Bullying

Back when I was a kid, I was bullied unmercifully.  When I told an adult, it would just get worse. It rather hearkened back to getting spanked to the level of a whoopin’ because if I was going to cry, I was going to be given a reason to cry about. So I said nothing and took it. That’s the other thing I kept hearing, I wasn’t being bullied, I was too sensitive – I needed to develop a thicker skin. I was over-reacting and being unreasonable. I quickly figured out that if I with an adult, I’d be ok. I had realized that if things happened with an adult nearby, they would stop things quickly. So I arranged things so I’d always have an adult nearby. I stopped going to recess. I needed to study, or I didn’t feel right, or something – ANYTHING! I started working in the lunchroom to keep from being around kids alone. By the time I was finished with my job, all the other kids had moved off to play. After I ate, I would volunteer at the library, that kept me from being on the playground. On Wednesday, when the library was closed, I became adept at finding places to hide. When the bus got too bad, and sitting in the front no longer worked, I started riding my bike, The day that kids chased me on bicycles, I set my bike down and knocked on a random door. They went away. Riding my bike meant that I was often there early – so I became a crossing guard before school.

It’s easy to say to fight back. Even at 12, I weighed less than the maximum weight of a suitcase at an airport (75 lbs). There was no teaching at my home of how to throw a punch where I didn’t get injured. The response to me trying to respond force with force at home was a whoopin’. One day, though, I had enough. I was in the 6th grade. A classmate had followed me home, and I couldn’t outrun him. No one else lived on my route home, so I was alone. He had filled my ears with how he was going to follow me home, force his way in, rape me and cut my throat. I believed him. I finally hit my limit. I told him to go home. He refused. I told him I was going to hurt him. He laughed, pushed me down, and kicked me. When I got up, he continued with his monologue of how he would hurt and kill me. I grabbed my instrument case – it was wood, not plastic. I raised it over my head and aimed for his skull. He brought both arms up in a defensive/protective gesture….. that was the first time I heard the sickening sounds of bones breaking in person. He kinda cradled his arm and shuffled off for home as fast as he could. I can’t remember if he was crying – he likely was. It took me hours to go to my dad and tell him what happened. He looked up his parents names in the phone book, got the address, and we went to his house. He was just arriving home from the ER as we got there. He had both arms in casts. In my one swing, powered with adrenaline, the little pipsqueak had managed to break both bones on both of his forearms. My dad stood there as I confessed to his parents what I did – and why. My dad offered to help with the medical costs. His dad said no, but turned on his son and confronted him about his lying that he fell off his skateboard and hurt his arms. Daddy picked me up over his shoulder and got us out of there as his father whipped his belt from his pants in a single motion, ‘How dare you get bested by a girl…..’   The trip home was silent, other than to tell me not to tell my mother about this. We never mentioned this again – ever. Although he did secretly start teaching me how to defend myself – giving me levels of defense other than (his words) the nuclear option. He was out of school for several days. When he returned, he became my greatest defender for the rest of the year. Later, he told me that his mom had told him how foolish he had been – fore even a rabbit can do serious damage when cornered.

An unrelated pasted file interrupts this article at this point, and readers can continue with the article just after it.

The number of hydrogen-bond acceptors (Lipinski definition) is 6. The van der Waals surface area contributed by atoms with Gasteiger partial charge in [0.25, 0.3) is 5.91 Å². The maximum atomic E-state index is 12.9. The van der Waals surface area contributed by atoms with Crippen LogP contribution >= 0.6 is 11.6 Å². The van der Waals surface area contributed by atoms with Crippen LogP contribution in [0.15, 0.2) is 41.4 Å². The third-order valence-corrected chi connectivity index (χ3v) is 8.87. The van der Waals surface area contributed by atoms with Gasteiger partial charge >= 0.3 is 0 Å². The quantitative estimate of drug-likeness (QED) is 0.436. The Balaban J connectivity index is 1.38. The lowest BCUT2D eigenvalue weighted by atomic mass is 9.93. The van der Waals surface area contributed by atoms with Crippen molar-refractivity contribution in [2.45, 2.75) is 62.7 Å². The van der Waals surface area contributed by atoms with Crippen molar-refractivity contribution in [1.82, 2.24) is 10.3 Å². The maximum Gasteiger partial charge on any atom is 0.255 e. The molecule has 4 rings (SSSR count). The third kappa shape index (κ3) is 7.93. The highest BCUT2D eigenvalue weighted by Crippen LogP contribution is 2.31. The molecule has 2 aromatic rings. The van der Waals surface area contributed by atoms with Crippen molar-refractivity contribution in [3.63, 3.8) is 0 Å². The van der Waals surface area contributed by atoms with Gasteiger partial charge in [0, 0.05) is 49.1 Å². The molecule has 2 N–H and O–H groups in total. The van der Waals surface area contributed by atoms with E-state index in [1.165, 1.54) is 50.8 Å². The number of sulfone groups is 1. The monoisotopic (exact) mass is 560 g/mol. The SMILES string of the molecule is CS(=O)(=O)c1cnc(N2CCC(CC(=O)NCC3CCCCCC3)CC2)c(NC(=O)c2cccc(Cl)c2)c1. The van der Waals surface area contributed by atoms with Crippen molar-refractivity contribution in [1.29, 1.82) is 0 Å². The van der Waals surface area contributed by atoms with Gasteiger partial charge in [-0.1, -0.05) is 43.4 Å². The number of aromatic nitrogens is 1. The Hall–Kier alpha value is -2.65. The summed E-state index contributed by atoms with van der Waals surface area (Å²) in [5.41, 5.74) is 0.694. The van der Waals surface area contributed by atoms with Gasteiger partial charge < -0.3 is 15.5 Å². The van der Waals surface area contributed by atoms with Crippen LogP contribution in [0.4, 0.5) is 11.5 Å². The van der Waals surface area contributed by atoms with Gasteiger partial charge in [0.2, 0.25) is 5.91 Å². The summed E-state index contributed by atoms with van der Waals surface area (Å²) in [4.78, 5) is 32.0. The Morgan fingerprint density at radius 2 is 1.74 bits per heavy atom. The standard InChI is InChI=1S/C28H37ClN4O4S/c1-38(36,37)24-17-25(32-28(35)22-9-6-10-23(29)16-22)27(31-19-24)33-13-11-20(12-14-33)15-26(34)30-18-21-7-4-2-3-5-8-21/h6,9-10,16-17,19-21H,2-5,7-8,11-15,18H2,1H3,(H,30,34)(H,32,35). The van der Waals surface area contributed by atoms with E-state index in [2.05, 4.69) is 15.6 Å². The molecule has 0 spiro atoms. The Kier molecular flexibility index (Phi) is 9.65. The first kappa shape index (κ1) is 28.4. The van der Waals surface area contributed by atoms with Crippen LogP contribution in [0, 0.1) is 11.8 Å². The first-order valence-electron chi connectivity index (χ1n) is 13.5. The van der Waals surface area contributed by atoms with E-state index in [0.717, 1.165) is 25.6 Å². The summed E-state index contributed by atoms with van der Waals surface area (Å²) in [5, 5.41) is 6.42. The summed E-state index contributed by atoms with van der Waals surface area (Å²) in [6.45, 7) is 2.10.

That was over 40 years ago.

Bullying doesn’t stop at childhood. Bullying is about power, regardless of age. While I do not believe it is possible to stop all bullying – we must try. Not just one or a few of us. Not just stand there and watch the horror take place so we can be a good wittness, not just pour platitudes upon the situation – but DO SOMETHING!

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